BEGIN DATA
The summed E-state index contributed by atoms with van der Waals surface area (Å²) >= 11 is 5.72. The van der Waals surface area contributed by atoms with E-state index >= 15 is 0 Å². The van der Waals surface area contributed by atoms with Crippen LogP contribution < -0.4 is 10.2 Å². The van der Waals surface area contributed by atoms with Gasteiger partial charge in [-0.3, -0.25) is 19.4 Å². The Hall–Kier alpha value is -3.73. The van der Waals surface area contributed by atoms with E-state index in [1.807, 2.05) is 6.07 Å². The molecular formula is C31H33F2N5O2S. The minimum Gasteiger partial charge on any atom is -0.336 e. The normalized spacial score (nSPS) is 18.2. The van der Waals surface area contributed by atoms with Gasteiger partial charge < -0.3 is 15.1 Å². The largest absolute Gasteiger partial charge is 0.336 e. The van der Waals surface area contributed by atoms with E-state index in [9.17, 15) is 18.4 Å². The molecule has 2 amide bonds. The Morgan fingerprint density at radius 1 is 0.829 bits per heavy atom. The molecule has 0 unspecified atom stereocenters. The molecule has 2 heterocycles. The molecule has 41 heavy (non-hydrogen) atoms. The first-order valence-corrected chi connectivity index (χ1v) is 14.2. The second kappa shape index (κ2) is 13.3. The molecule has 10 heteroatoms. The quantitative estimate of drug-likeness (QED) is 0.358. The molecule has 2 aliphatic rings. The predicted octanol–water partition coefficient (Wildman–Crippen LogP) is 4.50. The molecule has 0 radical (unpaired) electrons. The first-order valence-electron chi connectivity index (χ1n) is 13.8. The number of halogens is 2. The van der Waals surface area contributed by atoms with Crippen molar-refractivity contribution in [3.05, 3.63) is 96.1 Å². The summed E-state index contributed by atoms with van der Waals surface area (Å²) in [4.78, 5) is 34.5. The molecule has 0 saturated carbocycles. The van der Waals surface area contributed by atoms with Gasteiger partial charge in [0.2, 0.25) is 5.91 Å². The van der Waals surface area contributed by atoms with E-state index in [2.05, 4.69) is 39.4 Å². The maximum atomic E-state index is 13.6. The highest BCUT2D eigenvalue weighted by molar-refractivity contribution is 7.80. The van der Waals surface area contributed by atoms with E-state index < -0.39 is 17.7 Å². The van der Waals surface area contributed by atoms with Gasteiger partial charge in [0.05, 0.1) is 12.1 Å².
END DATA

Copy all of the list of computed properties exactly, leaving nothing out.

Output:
The summed E-state index contributed by atoms with van der Waals surface area (Å²) >= 11 is 5.72. The van der Waals surface area contributed by atoms with E-state index >= 15 is 0 Å². The van der Waals surface area contributed by atoms with Crippen LogP contribution < -0.4 is 10.2 Å². The van der Waals surface area contributed by atoms with Gasteiger partial charge in [-0.3, -0.25) is 19.4 Å². The Hall–Kier alpha value is -3.73. The van der Waals surface area contributed by atoms with E-state index in [1.807, 2.05) is 6.07 Å². The molecular formula is C31H33F2N5O2S. The minimum Gasteiger partial charge on any atom is -0.336 e. The normalized spacial score (nSPS) is 18.2. The van der Waals surface area contributed by atoms with Gasteiger partial charge < -0.3 is 15.1 Å². The largest absolute Gasteiger partial charge is 0.336 e. The van der Waals surface area contributed by atoms with E-state index in [9.17, 15) is 18.4 Å². The molecule has 2 amide bonds. The Morgan fingerprint density at radius 1 is 0.829 bits per heavy atom. The molecule has 0 unspecified atom stereocenters. The molecule has 2 heterocycles. The molecule has 41 heavy (non-hydrogen) atoms. The first-order valence-corrected chi connectivity index (χ1v) is 14.2. The second kappa shape index (κ2) is 13.3. The molecule has 10 heteroatoms. The quantitative estimate of drug-likeness (QED) is 0.358. The molecule has 2 aliphatic rings. The predicted octanol–water partition coefficient (Wildman–Crippen LogP) is 4.50. The molecule has 0 radical (unpaired) electrons. The first-order valence-electron chi connectivity index (χ1n) is 13.8. The number of halogens is 2. The van der Waals surface area contributed by atoms with Crippen molar-refractivity contribution in [3.05, 3.63) is 96.1 Å². The summed E-state index contributed by atoms with van der Waals surface area (Å²) in [4.78, 5) is 34.5. The molecule has 0 saturated carbocycles. The van der Waals surface area contributed by atoms with Gasteiger partial charge in [0.2, 0.25) is 5.91 Å². The van der Waals surface area contributed by atoms with E-state index in [2.05, 4.69) is 39.4 Å². The maximum atomic E-state index is 13.6. The highest BCUT2D eigenvalue weighted by molar-refractivity contribution is 7.80. The van der Waals surface area contributed by atoms with E-state index < -0.39 is 17.7 Å². The van der Waals surface area contributed by atoms with Gasteiger partial charge in [0.05, 0.1) is 12.1 Å².